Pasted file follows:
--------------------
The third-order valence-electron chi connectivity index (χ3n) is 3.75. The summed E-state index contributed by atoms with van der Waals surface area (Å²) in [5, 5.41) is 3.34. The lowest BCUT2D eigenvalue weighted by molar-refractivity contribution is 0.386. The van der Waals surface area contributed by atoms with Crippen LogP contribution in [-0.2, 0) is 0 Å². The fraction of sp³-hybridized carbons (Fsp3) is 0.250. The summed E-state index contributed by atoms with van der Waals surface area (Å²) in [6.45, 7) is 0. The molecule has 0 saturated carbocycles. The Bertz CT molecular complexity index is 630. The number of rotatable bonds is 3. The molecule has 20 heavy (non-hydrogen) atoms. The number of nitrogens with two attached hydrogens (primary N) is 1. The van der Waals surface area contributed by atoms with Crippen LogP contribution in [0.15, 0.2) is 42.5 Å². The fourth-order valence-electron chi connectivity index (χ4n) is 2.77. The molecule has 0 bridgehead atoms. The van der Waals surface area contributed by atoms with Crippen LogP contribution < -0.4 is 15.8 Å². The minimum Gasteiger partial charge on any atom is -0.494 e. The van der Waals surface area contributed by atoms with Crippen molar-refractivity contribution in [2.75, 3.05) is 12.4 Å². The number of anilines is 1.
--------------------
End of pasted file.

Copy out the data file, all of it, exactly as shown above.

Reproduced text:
The third-order valence-electron chi connectivity index (χ3n) is 3.75. The summed E-state index contributed by atoms with van der Waals surface area (Å²) in [5, 5.41) is 3.34. The lowest BCUT2D eigenvalue weighted by molar-refractivity contribution is 0.386. The van der Waals surface area contributed by atoms with Crippen LogP contribution in [-0.2, 0) is 0 Å². The fraction of sp³-hybridized carbons (Fsp3) is 0.250. The summed E-state index contributed by atoms with van der Waals surface area (Å²) in [6.45, 7) is 0. The molecule has 0 saturated carbocycles. The Bertz CT molecular complexity index is 630. The number of rotatable bonds is 3. The molecule has 20 heavy (non-hydrogen) atoms. The number of nitrogens with two attached hydrogens (primary N) is 1. The van der Waals surface area contributed by atoms with Crippen LogP contribution in [0.15, 0.2) is 42.5 Å². The fourth-order valence-electron chi connectivity index (χ4n) is 2.77. The molecule has 0 bridgehead atoms. The van der Waals surface area contributed by atoms with Crippen LogP contribution < -0.4 is 15.8 Å². The minimum Gasteiger partial charge on any atom is -0.494 e. The van der Waals surface area contributed by atoms with Crippen molar-refractivity contribution in [2.75, 3.05) is 12.4 Å². The number of anilines is 1.